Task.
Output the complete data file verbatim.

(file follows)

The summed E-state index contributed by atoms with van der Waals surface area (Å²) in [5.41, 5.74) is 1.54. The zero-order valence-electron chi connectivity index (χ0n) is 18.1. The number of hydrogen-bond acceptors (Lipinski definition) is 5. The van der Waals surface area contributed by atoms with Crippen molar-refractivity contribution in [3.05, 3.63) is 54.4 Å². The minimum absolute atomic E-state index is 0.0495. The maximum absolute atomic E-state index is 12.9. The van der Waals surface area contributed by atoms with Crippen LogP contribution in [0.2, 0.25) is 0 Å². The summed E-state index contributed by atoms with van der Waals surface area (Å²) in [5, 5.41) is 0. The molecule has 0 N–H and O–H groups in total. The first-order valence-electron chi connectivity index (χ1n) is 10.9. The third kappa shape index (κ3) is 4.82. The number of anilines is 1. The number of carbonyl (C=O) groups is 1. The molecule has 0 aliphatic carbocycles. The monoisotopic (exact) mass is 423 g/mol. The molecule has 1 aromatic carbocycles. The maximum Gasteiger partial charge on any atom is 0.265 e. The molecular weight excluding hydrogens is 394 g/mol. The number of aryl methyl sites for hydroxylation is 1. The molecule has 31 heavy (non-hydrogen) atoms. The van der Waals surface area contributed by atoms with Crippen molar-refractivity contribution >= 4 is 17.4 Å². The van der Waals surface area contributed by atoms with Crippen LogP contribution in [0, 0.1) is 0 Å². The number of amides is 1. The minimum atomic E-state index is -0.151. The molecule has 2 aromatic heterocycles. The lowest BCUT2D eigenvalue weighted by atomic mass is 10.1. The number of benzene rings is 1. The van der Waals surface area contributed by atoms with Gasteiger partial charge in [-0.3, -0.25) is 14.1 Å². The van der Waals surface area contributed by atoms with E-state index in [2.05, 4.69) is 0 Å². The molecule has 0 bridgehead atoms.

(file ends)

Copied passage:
The summed E-state index contributed by atoms with van der Waals surface area (Å²) in [5.41, 5.74) is 1.54. The zero-order valence-electron chi connectivity index (χ0n) is 18.1. The number of hydrogen-bond acceptors (Lipinski definition) is 5. The van der Waals surface area contributed by atoms with Crippen molar-refractivity contribution in [3.05, 3.63) is 54.4 Å². The minimum absolute atomic E-state index is 0.0495. The maximum absolute atomic E-state index is 12.9. The van der Waals surface area contributed by atoms with Crippen LogP contribution in [0.2, 0.25) is 0 Å². The summed E-state index contributed by atoms with van der Waals surface area (Å²) in [5, 5.41) is 0. The molecule has 0 N–H and O–H groups in total. The first-order valence-electron chi connectivity index (χ1n) is 10.9. The third kappa shape index (κ3) is 4.82. The number of anilines is 1. The number of carbonyl (C=O) groups is 1. The molecule has 0 aliphatic carbocycles. The monoisotopic (exact) mass is 423 g/mol. The molecule has 1 aromatic carbocycles. The maximum Gasteiger partial charge on any atom is 0.265 e. The molecular weight excluding hydrogens is 394 g/mol. The number of aryl methyl sites for hydroxylation is 1. The molecule has 31 heavy (non-hydrogen) atoms. The van der Waals surface area contributed by atoms with Crippen molar-refractivity contribution >= 4 is 17.4 Å². The van der Waals surface area contributed by atoms with Crippen LogP contribution in [0, 0.1) is 0 Å². The number of amides is 1. The minimum atomic E-state index is -0.151. The molecule has 2 aromatic heterocycles. The lowest BCUT2D eigenvalue weighted by atomic mass is 10.1. The number of benzene rings is 1. The van der Waals surface area contributed by atoms with Gasteiger partial charge in [-0.3, -0.25) is 14.1 Å². The van der Waals surface area contributed by atoms with E-state index in [2.05, 4.69) is 0 Å². The molecule has 0 bridgehead atoms.